We stopped at the Fado Irish pub (of course!) a glass (or two) of alcoholic beverages of our choice and a nice chat with a rosy-cheeked bartender.
We also signed up for the Speakeasy Tour. Unfortunately, quite fittingly to the occasion, I got drunk and did not remember much of it. What I remembered was great, though!
The Shedd Aquarium
On the following day we took it easy, slept in, and after a late brunch decided to check out the famous Shedd Aquarium. Having walked to it under pouring rain through downtown Chicago, and spent less than an hour exploring the place, we can honestly say “Don’t bother”. True, at the time it was built, it was the largest aquarium in the world, but a lot has changed since 1930, and the Shedd has long since been surpassed by many other collections of sea and ocean life in the US and world over.
Dinner that night was at the Big Bowl Asian restaurant – another recommendation from a foodie friend, and a great experience altogether! True, Chicago boasts thousands of world-class silver-service restaurants, offering one-of-a-kind dining experiences, but we weren’t in the mood of stressing over tuxes and ball gowns, so opted for easy and relaxed venues, focusing on the food rather than celebrity status or the quality of dining experience. The Big Bowl did not disappoint – the food was superb, the service quick, and the atmosphere very down-to-earth in the best sense of the word.
On day 3 we picked up our bikes at the Eagle Rider well outside the city, and nowhere near where Google maps told us it would be, but I won’t waste time on this here. As always, the bikes were a surprise. Having rented bikes in the US three times over the past 5 years, we can speak from experience: no matter which bike you order, you will not get it. Instead, you will have a free upgrade to whichever model/make is actually available from the dealer/rental place. Nic fell victim to the Road King already twice and was dreading the repeat of the experience. I did not have any preconceptions, and despite all previous experience was actually hoping to get the Soft Tail I ordered. Guess what?… The upgrade was inevitable, and I ended up with a Big Girl’s Bike!!!!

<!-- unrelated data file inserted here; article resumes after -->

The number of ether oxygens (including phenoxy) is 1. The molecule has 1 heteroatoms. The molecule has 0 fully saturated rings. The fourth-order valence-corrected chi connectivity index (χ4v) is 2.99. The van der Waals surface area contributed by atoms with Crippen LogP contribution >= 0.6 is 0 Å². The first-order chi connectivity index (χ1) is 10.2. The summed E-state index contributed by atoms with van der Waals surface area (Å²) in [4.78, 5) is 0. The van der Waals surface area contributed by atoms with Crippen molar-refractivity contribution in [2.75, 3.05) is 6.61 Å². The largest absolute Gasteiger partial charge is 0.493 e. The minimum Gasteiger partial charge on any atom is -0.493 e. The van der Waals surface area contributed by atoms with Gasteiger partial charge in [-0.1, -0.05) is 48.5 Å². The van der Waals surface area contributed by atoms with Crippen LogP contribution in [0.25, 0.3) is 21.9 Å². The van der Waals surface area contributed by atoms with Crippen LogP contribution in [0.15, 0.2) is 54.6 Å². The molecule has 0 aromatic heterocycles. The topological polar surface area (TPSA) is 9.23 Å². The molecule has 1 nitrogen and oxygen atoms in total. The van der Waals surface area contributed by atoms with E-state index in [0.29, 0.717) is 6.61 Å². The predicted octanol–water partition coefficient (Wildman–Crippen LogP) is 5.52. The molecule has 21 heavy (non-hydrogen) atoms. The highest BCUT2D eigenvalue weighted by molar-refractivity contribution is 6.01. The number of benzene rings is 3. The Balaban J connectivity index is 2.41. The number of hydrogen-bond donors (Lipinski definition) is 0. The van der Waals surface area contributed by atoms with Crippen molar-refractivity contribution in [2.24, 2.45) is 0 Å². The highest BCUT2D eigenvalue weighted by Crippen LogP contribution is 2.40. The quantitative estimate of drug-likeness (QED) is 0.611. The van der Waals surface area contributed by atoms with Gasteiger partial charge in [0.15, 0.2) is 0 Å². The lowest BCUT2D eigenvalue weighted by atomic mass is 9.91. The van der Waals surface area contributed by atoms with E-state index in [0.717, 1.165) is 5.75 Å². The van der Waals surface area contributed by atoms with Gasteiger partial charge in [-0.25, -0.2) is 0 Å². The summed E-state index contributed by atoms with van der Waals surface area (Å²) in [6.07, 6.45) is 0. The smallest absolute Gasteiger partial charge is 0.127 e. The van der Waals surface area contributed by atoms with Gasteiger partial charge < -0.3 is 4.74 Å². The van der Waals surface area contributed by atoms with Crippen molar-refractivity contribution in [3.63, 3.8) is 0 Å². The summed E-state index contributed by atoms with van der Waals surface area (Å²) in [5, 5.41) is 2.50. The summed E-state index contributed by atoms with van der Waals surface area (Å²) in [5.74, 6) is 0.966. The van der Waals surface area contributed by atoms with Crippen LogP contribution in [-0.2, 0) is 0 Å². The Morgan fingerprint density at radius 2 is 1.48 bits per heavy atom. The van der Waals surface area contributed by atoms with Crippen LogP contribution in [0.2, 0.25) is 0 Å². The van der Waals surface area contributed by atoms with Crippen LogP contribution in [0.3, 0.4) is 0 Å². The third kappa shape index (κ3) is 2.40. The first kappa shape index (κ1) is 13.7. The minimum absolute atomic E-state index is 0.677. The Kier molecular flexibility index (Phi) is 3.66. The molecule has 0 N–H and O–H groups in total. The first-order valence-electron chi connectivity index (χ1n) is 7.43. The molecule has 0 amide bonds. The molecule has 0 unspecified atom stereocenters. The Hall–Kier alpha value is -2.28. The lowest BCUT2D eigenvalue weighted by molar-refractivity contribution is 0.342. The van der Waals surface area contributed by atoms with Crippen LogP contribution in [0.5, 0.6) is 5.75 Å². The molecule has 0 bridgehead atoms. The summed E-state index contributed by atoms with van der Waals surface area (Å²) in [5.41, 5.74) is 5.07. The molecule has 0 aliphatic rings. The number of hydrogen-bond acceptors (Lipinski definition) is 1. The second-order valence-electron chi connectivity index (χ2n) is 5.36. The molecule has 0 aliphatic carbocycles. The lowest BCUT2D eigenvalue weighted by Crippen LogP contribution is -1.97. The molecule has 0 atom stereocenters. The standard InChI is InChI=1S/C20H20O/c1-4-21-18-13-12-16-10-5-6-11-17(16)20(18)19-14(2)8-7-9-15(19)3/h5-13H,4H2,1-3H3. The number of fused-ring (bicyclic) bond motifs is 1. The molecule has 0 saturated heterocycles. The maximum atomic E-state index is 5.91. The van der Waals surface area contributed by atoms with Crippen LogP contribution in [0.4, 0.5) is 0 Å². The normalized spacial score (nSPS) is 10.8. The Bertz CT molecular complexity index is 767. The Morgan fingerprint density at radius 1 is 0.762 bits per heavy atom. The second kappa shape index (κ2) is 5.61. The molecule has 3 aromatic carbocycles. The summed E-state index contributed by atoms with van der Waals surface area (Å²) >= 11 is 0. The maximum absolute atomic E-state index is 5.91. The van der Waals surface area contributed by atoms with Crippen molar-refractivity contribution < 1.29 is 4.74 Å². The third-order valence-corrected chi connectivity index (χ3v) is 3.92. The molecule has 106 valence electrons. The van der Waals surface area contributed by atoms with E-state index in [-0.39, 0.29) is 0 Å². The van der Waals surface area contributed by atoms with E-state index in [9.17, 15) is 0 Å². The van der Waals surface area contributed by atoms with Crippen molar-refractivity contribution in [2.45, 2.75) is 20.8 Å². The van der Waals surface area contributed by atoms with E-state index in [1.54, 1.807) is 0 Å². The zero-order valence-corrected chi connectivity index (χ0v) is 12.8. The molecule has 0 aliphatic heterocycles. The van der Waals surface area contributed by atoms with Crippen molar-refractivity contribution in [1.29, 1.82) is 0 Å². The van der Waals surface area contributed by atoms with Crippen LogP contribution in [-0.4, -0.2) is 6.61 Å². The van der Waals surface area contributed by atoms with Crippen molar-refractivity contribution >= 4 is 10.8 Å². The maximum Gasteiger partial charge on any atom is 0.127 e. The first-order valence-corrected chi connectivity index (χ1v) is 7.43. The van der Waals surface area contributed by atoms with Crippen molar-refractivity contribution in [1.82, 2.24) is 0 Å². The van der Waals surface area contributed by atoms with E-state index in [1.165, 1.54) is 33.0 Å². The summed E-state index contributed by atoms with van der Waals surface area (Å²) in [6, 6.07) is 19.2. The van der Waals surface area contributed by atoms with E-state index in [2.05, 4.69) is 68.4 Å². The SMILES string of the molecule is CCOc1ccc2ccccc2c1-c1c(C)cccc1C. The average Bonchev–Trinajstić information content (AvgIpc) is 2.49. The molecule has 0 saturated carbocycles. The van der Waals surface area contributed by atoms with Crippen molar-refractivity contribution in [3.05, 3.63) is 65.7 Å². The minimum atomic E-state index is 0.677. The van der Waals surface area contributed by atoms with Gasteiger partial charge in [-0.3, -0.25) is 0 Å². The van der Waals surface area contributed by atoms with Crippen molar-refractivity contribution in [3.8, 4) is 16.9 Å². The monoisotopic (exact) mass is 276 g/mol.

The Street Glide proudly presented to me by a heavily tattooed guy with a kid’s smile looked too big to handle at first glance. The color was right this time, though – black. I skeptically walked around the huge motorized sofa standing in front of me, but the moment I sat down on it, I was immediately sold – the bike was simply too comfortable to complain! So what that I could not always park it in and out myself?… So what that for the first day I felt like I was piloting a mid-size plane?… I was in love. In hindsight, having crossed 2/3 of the North American continent on a Street Glide, my verdict did not change – the bike was a dream to ride and a bitch to park. And I absolutely loved it!
Third time was the charm for Nic as well, and he did manage to escape the Road King – hooray! He also got a Street Glide, bright red in color and with built-in navigation. During our last US bike trip along the West Coast, we unanimously agreed on Garmin being the worst navigation for motorbikes on the market. Turned out, Harley outdid them in this! The built-in GPS in Nic’s Street Glide had a fare-weather attitude of a loose woman, and tended to change its mind about a hundred times during the day – about 3 times more often than Garmin. All this said, we had to go with the hand we were dealt, and used the first day of travelling up and down the coast of Lake Michigan to Milwaukee as our training ground.
Milwaukee: The Mothership
The ride to the Harley Davidson Museum in Milwaukee took about 1.5 hours of moderately straight highway, and in relatively good weather. Huge fucking trucks, covering all lanes and readily overtaking anything and anybody on the right were a bit of a nuisance, but we sort of got used to them. Naturally, by the time we reached Milwaukee, it started pissing down with rain – just our luck!